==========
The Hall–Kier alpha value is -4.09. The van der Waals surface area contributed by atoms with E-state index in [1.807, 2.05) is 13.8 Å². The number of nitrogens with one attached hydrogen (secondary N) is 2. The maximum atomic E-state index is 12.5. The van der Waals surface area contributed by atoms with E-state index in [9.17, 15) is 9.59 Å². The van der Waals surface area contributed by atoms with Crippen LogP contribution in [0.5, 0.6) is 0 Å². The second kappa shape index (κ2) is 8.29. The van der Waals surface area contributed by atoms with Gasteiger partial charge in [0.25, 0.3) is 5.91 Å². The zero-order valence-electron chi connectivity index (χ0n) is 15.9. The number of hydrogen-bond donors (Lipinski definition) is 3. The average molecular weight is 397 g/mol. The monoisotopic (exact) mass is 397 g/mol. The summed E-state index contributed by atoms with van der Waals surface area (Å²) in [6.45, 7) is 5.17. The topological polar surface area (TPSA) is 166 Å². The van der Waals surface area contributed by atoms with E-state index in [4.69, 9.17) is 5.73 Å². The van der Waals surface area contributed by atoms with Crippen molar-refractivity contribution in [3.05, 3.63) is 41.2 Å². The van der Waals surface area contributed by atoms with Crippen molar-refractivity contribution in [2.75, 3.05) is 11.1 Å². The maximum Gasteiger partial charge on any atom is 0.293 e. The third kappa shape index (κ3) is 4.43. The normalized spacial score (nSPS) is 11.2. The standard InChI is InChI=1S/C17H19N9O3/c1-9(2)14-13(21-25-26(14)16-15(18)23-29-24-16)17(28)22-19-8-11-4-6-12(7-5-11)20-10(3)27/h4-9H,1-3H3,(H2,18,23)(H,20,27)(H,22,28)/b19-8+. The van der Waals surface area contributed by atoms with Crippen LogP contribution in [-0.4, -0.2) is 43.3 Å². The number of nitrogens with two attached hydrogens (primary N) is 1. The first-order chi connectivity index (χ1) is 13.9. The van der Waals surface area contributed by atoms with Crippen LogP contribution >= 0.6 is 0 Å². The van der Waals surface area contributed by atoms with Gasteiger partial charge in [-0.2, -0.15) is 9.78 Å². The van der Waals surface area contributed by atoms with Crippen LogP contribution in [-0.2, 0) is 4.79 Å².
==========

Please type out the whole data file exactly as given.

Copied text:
The Hall–Kier alpha value is -4.09. The van der Waals surface area contributed by atoms with E-state index in [1.807, 2.05) is 13.8 Å². The number of nitrogens with one attached hydrogen (secondary N) is 2. The maximum atomic E-state index is 12.5. The van der Waals surface area contributed by atoms with E-state index in [9.17, 15) is 9.59 Å². The van der Waals surface area contributed by atoms with Crippen LogP contribution in [0.5, 0.6) is 0 Å². The second kappa shape index (κ2) is 8.29. The van der Waals surface area contributed by atoms with Gasteiger partial charge in [0.25, 0.3) is 5.91 Å². The zero-order valence-electron chi connectivity index (χ0n) is 15.9. The number of hydrogen-bond donors (Lipinski definition) is 3. The average molecular weight is 397 g/mol. The monoisotopic (exact) mass is 397 g/mol. The summed E-state index contributed by atoms with van der Waals surface area (Å²) in [6.45, 7) is 5.17. The topological polar surface area (TPSA) is 166 Å². The van der Waals surface area contributed by atoms with E-state index in [4.69, 9.17) is 5.73 Å². The van der Waals surface area contributed by atoms with Crippen molar-refractivity contribution in [3.05, 3.63) is 41.2 Å². The van der Waals surface area contributed by atoms with Crippen molar-refractivity contribution in [2.75, 3.05) is 11.1 Å². The maximum Gasteiger partial charge on any atom is 0.293 e. The third kappa shape index (κ3) is 4.43. The normalized spacial score (nSPS) is 11.2. The standard InChI is InChI=1S/C17H19N9O3/c1-9(2)14-13(21-25-26(14)16-15(18)23-29-24-16)17(28)22-19-8-11-4-6-12(7-5-11)20-10(3)27/h4-9H,1-3H3,(H2,18,23)(H,20,27)(H,22,28)/b19-8+. The van der Waals surface area contributed by atoms with Crippen LogP contribution in [-0.4, -0.2) is 43.3 Å². The number of nitrogens with two attached hydrogens (primary N) is 1. The first-order chi connectivity index (χ1) is 13.9. The van der Waals surface area contributed by atoms with Crippen LogP contribution >= 0.6 is 0 Å². The van der Waals surface area contributed by atoms with Gasteiger partial charge in [-0.2, -0.15) is 9.78 Å². The van der Waals surface area contributed by atoms with Crippen LogP contribution in [-0.2, 0) is 4.79 Å².